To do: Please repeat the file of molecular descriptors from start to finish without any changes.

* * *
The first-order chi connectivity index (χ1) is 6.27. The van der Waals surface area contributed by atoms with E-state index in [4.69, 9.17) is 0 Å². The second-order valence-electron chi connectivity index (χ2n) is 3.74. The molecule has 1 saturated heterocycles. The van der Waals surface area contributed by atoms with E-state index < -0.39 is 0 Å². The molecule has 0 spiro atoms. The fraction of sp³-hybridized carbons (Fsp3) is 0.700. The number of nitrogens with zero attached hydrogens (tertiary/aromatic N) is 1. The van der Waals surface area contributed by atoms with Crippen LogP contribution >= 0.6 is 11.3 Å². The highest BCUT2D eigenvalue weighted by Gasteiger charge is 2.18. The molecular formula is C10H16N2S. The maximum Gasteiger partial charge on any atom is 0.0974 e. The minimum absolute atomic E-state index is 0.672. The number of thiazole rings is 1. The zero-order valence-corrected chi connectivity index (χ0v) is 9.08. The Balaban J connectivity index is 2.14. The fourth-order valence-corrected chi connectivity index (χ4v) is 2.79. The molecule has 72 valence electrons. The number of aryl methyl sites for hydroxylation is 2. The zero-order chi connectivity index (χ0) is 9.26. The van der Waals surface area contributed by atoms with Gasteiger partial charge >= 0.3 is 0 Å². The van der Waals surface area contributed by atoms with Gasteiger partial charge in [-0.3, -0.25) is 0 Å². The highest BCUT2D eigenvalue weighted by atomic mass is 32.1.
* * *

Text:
The first-order chi connectivity index (χ1) is 6.27. The van der Waals surface area contributed by atoms with E-state index in [4.69, 9.17) is 0 Å². The second-order valence-electron chi connectivity index (χ2n) is 3.74. The molecule has 1 saturated heterocycles. The van der Waals surface area contributed by atoms with E-state index < -0.39 is 0 Å². The molecule has 0 spiro atoms. The fraction of sp³-hybridized carbons (Fsp3) is 0.700. The number of nitrogens with zero attached hydrogens (tertiary/aromatic N) is 1. The van der Waals surface area contributed by atoms with Crippen LogP contribution >= 0.6 is 11.3 Å². The highest BCUT2D eigenvalue weighted by Gasteiger charge is 2.18. The molecular formula is C10H16N2S. The maximum Gasteiger partial charge on any atom is 0.0974 e. The minimum absolute atomic E-state index is 0.672. The number of thiazole rings is 1. The zero-order valence-corrected chi connectivity index (χ0v) is 9.08. The Balaban J connectivity index is 2.14. The fourth-order valence-corrected chi connectivity index (χ4v) is 2.79. The molecule has 72 valence electrons. The number of aryl methyl sites for hydroxylation is 2. The zero-order chi connectivity index (χ0) is 9.26. The van der Waals surface area contributed by atoms with Gasteiger partial charge >= 0.3 is 0 Å². The van der Waals surface area contributed by atoms with Gasteiger partial charge in [-0.3, -0.25) is 0 Å². The highest BCUT2D eigenvalue weighted by atomic mass is 32.1.